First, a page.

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Bed-tax Logic

August 21st, 2008 · 2 Comments · Destination Marketing

Bed TaxSpeaking as a private citizen of both Clinton County and the City of Plattsburgh, I’ve got some thoughts about the recent decision to implement an Occupancy Tax on all people who utilize our local lodging.

Rationale:  Based on “gut feeling”, any losses due to the additional charge will be offset by increased demand generated by “promotional” efforts.

So, the legislators and those that have convinced them, believe that this incremental charge will have no impact on the price elasticity of demand.  I have yet to see a real scientific analysis of the impact of Occupancy Tolls on lodging demand that isn’t doctored by questionable interests.

Why should only lodging bear the burden of tax collection?  Who will enforce?  Who will provide oversight as to how that money is spent?  (The same folks that provide oversight for the money being spent now? Ha!)

Prediction: Watch for an “Economic Impact” study which touts the “success” of the local chamber’s efforts to boost tourism.  Likely by SUNY Plattsburgh’s Techinal Assistance Center.

Taxing Logic: “Every other county does it, we should do it too”.

Similar logic is in play up in Essex county where they want to increase the sales tax because “it is mostly paid by outsiders.”

I hate that and when my kids want something and tell me that all their friends “do it”, I have a similar reply.  So what?

Our recent influx of Canadian tourists has absolutely nothing to do with promotion or marketing done by any local organizations.  Only now that “somebody” has been harping about missing the Canadian boat has any real marketing north of the border been done.  The Canadians are coming down for one simple reason – PRICE.

The recent strengthening of the Canadian Dollar has made those up north realize that there money is better spent here.  Lower prices, cheaper gas, less taxes. When I say “less taxes”, remember, I’m sitting here in New York State.  If the Canadians think that it is a “deal” here, imagine what it is like up there.  When they tell me that “the gas is so cheap here”, I simply agree and tell them to have a great trip.

In the last decade or so, the Canadian government has invested/subsidized their tourism industry to a massive degree.  So much so, I almost consider it unfair competition.  Well, guess what?  They are sucking wind now.  American travel north is at record lows, their own citizens are choosing foreign destinations.  If this was a bike race, now is the time to upshift and PUT THE HURT on them.

Rather than increasing our tolls, we should be reducing them.  Rather than taking advantage of the increased demand by raising prices, we should be offering Canadian discounts.

But no, the geniuses “in charge” would rather continue to milk the cow with no thought to sustainability.  With the massive leakage and loss of exports happening up north, it won’t be long before disposable income takes a hit.  While I have seen huge numbers of Canadians in recent months, never have they not welcomed a coupon or “deal”.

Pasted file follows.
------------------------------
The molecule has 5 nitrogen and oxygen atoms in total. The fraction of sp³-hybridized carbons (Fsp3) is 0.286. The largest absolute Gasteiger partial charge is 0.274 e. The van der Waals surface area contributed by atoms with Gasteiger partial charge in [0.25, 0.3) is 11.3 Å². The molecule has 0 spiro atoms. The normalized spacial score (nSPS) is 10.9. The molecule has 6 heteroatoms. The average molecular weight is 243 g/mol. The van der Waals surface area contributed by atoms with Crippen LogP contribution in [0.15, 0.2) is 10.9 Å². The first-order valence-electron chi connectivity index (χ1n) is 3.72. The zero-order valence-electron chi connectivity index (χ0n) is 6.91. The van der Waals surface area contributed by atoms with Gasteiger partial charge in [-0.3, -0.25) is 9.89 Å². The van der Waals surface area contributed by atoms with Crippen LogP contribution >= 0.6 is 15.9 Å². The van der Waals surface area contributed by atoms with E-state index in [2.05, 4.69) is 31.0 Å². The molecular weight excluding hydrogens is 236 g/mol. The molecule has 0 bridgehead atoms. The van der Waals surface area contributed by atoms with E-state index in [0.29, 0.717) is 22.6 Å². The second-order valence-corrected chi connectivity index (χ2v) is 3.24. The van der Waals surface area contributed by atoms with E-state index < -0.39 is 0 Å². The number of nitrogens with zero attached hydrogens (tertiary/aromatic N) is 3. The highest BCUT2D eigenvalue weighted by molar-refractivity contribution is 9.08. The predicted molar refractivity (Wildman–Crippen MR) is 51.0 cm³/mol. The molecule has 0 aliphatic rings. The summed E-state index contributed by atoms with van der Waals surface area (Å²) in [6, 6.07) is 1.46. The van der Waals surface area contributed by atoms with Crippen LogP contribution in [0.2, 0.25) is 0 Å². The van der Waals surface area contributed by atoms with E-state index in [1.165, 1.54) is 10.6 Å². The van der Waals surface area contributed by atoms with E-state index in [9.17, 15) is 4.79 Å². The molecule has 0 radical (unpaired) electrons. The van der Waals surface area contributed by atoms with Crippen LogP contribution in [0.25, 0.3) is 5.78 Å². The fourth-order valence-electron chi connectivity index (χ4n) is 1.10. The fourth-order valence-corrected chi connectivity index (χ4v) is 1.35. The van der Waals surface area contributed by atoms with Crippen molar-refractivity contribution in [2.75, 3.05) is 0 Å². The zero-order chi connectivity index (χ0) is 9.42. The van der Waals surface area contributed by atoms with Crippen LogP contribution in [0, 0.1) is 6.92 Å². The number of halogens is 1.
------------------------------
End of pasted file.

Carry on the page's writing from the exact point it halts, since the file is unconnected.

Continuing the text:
Local lodging operators are resigned to the fate of being tax collection agents for the Chamber of Commerce.  Further, they are ambivalent about the efficacy of past, present, and future marketing efforts.   At least that’s my conclusion from casual conversation.  I’d love to hear otherwise.

Today’s “Press” editorial just echoes the inane justifications.

“…the beauty of the bed tax is that it will be paid, for the most part, by people who don’t live here, and it won’t hurt property-tax payers.”

I don’t know where they get their expertise in economic theory or destination marketing.  It’s not surprising that they would support a regressive tax which is paid by those without representation.  Why not call it a “Resort Fee”.  Heh.

“The legislature took a big step — even a historic one, as chamber president Garry Douglas said — in advancing the promotion of tourism and marketing for the county, and we eagerly await the fruits of that decision.”

I wonder what fruit he is refering to?

While I commend the Chamber for maneuvering itself into this windfall, I can’t help but wonder where we will be if the US dollar suddenly strengthens or the Canadian dollar drops.

Really, why not just build toll booths around the county?

Don’t get me started on that airport business.

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2 Comments so far ↓

  • John Warren

    In Warren County, our bed tax was met with the same kind of arguments. It hasn’t hurt tourism in the county (or certainly a lot less than reelecting Bush did ).

    Seriously, no one even notices except the local organizations and events that now have the funds necessary to keep their events running, attract new participants with better developed events, expand their marketing reach, etc.

    Despite all the whining from the business community, the Warren County bed tax can be considered nothing but a huge success, by any objective measure.

  • TourPro

    I guess I’ll take that as a qualitative vote of Yes for Occupancy Taxes.

    Lake George aka Warren County is enjoying a current boom for sure. Whether it can be placed at the feet of the Occupancy Tax, we’ll never know.

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